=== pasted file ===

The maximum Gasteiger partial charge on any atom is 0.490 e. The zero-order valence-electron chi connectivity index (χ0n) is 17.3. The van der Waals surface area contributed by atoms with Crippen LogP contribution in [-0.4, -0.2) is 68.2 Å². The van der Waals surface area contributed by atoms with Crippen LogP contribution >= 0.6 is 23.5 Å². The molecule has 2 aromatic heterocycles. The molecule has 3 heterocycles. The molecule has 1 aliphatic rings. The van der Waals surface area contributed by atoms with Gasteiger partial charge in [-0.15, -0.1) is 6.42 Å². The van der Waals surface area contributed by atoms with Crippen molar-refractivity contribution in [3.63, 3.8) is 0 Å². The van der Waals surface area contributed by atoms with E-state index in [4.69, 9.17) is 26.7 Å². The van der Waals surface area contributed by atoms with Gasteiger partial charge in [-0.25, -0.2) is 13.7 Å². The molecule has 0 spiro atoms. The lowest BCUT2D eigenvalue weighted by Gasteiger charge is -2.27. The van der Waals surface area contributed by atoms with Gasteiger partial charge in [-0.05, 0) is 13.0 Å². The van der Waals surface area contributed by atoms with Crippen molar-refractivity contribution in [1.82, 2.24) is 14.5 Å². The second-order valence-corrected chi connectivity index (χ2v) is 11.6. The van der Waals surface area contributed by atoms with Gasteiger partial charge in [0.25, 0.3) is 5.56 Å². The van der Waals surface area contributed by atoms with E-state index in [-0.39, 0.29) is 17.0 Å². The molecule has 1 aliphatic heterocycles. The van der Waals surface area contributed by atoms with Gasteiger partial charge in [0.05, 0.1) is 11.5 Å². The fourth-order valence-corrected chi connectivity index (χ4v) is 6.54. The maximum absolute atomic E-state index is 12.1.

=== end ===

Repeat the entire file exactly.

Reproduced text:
The maximum Gasteiger partial charge on any atom is 0.490 e. The zero-order valence-electron chi connectivity index (χ0n) is 17.3. The van der Waals surface area contributed by atoms with Crippen LogP contribution in [-0.4, -0.2) is 68.2 Å². The van der Waals surface area contributed by atoms with Crippen LogP contribution >= 0.6 is 23.5 Å². The molecule has 2 aromatic heterocycles. The molecule has 3 heterocycles. The molecule has 1 aliphatic rings. The van der Waals surface area contributed by atoms with Gasteiger partial charge in [-0.15, -0.1) is 6.42 Å². The van der Waals surface area contributed by atoms with Crippen molar-refractivity contribution in [3.63, 3.8) is 0 Å². The van der Waals surface area contributed by atoms with E-state index in [4.69, 9.17) is 26.7 Å². The van der Waals surface area contributed by atoms with Gasteiger partial charge in [-0.25, -0.2) is 13.7 Å². The molecule has 0 spiro atoms. The lowest BCUT2D eigenvalue weighted by Gasteiger charge is -2.27. The van der Waals surface area contributed by atoms with Gasteiger partial charge in [-0.05, 0) is 13.0 Å². The van der Waals surface area contributed by atoms with Crippen molar-refractivity contribution in [1.82, 2.24) is 14.5 Å². The second-order valence-corrected chi connectivity index (χ2v) is 11.6. The van der Waals surface area contributed by atoms with Gasteiger partial charge in [0.25, 0.3) is 5.56 Å². The van der Waals surface area contributed by atoms with E-state index in [-0.39, 0.29) is 17.0 Å². The molecule has 1 aliphatic heterocycles. The van der Waals surface area contributed by atoms with Gasteiger partial charge in [0.05, 0.1) is 11.5 Å². The fourth-order valence-corrected chi connectivity index (χ4v) is 6.54. The maximum absolute atomic E-state index is 12.1.